Waggoner & Bewley and Capt. James A.' Bird. Among others who succeeded were
P. Smith & Co., W. T. Gill, Brown & Noe and Morris, Kidwell & Co The
mercantile interests of the present time are represented by G. B. McCrary &
Co., J. N. Hilt & Co., D. Pence & Co., Marsh, McCord & Co., Brown &
Stubblefield, Goodson & Legg, Van Hess & Bro., Craig Holley & Craig and S.
B. McCrary, general merchandise; W. M. Wilmeth, Allen Davis & Co., C. C.
Johnson & Sons, Henry Sanders and W. W. Williams, groceries; Carriger,
Roberts & Co. and J. S. Davis, drugs; G E. Spence, hardware; W. T. Rippetoe
and A. M. Sanders, stoves and tinware; A. H. Gregg, agricultural implements,
and J. N. Shipley saddle and harness.
The manufactories consist of a large steam flouring mill with a capacity of
100 barrels per day, owned and run by G. B. McCrary and R. L. Gaut; a sash,
door and blind factory, operated by H. Loop, and a carriage factory
conducted by H. L. Witt. A stove foundry is in the process of erection (?)
stock company. The town also contains two banks. Lookout Bank, with a
capital stock of $50,000, was organized on May 4, 1874, with G. T. Magee as
president and John Murphey, cashier. The present president is Judge James G.
Rose. In 1885 the First National Bank of Morristown was organized, with a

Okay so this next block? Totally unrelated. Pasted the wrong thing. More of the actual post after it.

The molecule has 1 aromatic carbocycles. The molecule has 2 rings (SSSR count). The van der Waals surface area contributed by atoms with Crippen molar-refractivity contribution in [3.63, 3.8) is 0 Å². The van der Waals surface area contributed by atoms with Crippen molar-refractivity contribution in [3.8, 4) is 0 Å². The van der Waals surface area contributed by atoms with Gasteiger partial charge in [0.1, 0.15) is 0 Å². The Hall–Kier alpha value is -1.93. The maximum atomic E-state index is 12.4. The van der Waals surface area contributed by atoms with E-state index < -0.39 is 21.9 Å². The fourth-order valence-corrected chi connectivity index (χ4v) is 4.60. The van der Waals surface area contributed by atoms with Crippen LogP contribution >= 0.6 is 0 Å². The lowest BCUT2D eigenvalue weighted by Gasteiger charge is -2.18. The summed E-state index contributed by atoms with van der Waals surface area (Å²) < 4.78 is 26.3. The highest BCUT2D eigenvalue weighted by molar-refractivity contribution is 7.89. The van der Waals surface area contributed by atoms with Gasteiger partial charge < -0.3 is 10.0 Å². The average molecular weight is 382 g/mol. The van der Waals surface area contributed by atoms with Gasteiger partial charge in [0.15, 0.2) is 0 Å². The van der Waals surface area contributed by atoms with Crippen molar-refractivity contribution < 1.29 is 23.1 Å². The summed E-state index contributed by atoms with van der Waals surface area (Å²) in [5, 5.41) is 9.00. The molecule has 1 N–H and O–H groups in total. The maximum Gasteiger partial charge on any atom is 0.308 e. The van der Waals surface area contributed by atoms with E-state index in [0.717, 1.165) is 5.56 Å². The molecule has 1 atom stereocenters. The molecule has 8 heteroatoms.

capital stock of $50,000. It is one of the best banking institutions in East
Tennessee, being ably and carefully managed. The officers are Maj. G. W.
Folsom, president, and G. S. Crouch. cashier.
The first newspaper published at Morristown after the war, was the
Morristown Gazette, established by W. W. Neal in 1866. In October of the
following year he sold It to L. P. & G. E. Speck, who continued its
publication until September, 1873, when it was purchased by the present
editor and proprietor, John E. Helms. It is ably edited, and ranks among the
best weekly papers In the State. In 1883, the Tennessee Pilot, a Republican
paper, was established by C. H. Darlington, who has since successfully
continued its publication. On January 11,1887, the first number of the
Semi-weekly Democrat appeared. It is edited and published by -----Jones and